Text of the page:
Lebanon to strike preliminary deal with IMF soon, reports say

Local broadcaster says an agreement for financial aid could be reached in January or February

Bank customers scuffle with Lebanese soldiers during a protest in Beirut. Lebanon is experiencing an unprecedented financial crisis, and an IMF deal is widely regarded as the only way for it to secure aid. Photo: EPA
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Lebanon could strike a preliminary deal for financial support with the International Monetary Fund in January or February, according to local news reports that cited the country's deputy prime minister.

Saadeh Al Shami was quoted by broadcaster Al Jadeed on Sunday as saying a ministerial committee had agreed with Lebanon's central bank governor that losses in the struggling country's financial sector amounted to $69 billion.

The IMF is to assess that calculation but an agreement on the figure would be a crucial first step for Lebanon's government as it seeks to negotiate a support programme.

The fund has said preparatory technical discussions with the Lebanese authorities are under way. These are to lay the groundwork for an IMF-backed programme.

Lebanon is experiencing an unprecedented financial crisis, and an IMF deal is widely regarded as the only way for it to secure aid.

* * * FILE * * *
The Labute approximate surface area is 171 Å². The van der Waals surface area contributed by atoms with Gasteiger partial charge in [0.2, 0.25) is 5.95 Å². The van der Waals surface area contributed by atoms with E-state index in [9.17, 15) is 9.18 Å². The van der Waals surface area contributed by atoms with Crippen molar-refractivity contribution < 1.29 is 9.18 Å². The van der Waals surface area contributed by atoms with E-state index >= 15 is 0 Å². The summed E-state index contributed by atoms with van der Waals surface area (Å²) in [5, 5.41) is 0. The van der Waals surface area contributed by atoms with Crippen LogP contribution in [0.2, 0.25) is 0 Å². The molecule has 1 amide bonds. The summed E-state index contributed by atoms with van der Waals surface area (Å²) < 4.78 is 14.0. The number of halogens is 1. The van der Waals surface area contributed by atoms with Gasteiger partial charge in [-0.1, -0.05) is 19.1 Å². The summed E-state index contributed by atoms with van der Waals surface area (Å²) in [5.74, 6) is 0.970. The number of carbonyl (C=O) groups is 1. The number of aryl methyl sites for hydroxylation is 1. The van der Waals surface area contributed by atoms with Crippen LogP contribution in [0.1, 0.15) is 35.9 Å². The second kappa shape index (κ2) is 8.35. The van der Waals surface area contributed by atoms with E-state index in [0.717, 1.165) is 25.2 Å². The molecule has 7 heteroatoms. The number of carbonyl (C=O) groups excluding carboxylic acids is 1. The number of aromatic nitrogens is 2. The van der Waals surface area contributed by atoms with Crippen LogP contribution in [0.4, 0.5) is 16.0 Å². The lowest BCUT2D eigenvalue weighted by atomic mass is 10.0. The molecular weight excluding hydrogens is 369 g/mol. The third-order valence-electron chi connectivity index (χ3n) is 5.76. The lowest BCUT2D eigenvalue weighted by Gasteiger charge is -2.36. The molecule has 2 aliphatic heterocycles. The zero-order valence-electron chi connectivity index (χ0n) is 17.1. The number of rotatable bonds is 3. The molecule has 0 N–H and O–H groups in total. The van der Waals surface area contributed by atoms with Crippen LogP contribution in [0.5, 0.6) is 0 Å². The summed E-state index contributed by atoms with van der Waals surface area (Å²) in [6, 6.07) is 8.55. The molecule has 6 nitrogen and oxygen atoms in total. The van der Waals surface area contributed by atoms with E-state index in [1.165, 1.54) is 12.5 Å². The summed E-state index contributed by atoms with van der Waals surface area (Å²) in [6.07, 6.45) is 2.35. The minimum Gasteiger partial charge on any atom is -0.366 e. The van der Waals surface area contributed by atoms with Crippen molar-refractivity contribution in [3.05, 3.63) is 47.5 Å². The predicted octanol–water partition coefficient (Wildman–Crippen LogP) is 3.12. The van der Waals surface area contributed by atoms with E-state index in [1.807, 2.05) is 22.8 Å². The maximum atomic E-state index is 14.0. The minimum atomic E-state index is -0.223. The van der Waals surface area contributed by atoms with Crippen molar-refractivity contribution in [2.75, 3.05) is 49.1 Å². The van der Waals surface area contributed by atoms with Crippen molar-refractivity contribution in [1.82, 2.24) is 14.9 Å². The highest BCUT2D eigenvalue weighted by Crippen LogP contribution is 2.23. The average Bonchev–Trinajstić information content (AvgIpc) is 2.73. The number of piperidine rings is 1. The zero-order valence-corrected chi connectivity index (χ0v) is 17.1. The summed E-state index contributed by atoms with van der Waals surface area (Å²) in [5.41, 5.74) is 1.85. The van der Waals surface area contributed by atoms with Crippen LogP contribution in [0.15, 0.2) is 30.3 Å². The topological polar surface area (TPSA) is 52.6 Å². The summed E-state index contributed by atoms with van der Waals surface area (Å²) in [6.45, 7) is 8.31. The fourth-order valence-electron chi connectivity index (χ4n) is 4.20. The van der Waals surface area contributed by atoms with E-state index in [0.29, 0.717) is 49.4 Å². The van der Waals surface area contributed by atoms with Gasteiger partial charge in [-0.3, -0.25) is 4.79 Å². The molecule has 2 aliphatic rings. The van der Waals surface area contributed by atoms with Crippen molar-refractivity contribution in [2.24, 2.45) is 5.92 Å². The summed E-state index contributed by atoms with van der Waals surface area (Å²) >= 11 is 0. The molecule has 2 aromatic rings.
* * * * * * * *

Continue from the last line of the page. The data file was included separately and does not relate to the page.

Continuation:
On Sunday, UN Secretary General Antonio Guterres said the international community had not done enough to support Lebanon, which is grappling with a dire economic crisis and is home to more than a million Syrian refugees.

Mr Guterres called for more support at the start of a high-profile, three-day visit to country, during which he met President Michel Aoun.

Mr Guterres said his visit will focus on supporting the Lebanese people but he pressed the country's political leadership to overcome their differences to find ways to resolve the crisis.

UN Secretary General Antonio Guterres, left, and Lebanon's President Michel Aoun in the presidential palace near Beirut on Sunday. Photo: Reuters

International donors, including traditional supporters of Lebanon, have extended humanitarian assistance to the country, but have declined to back the government before a reform plan is agreed upon.

Lebanon's people are facing a deteriorating economic crisis that began in late 2019 and is rooted in years of mismanagement and corruption.

The crisis, including a collapse of the national currency and deepening poverty, has been compounded by the Covid-19 pandemic, bickering among rival political groups and a massive explosion at the port of Beirut in August last year that left at least 216 people dead and injured thousands. It also destroyed major parts of the capital.

“I believe the international community has not done enough to support Lebanon … and other countries in the world that have opened their borders, doors and hearts to refugees when, unfortunately, some much more richer and much more powerful close their borders,” Mr Guterres said, speaking beside Mr Aoun.

He said a 12-month UN emergency response plan unveiled in August – which is asking for $383 million to support 1.1 million people – is only 11 per cent funded so far.

Updated: December 20, 2021, 4:28 AM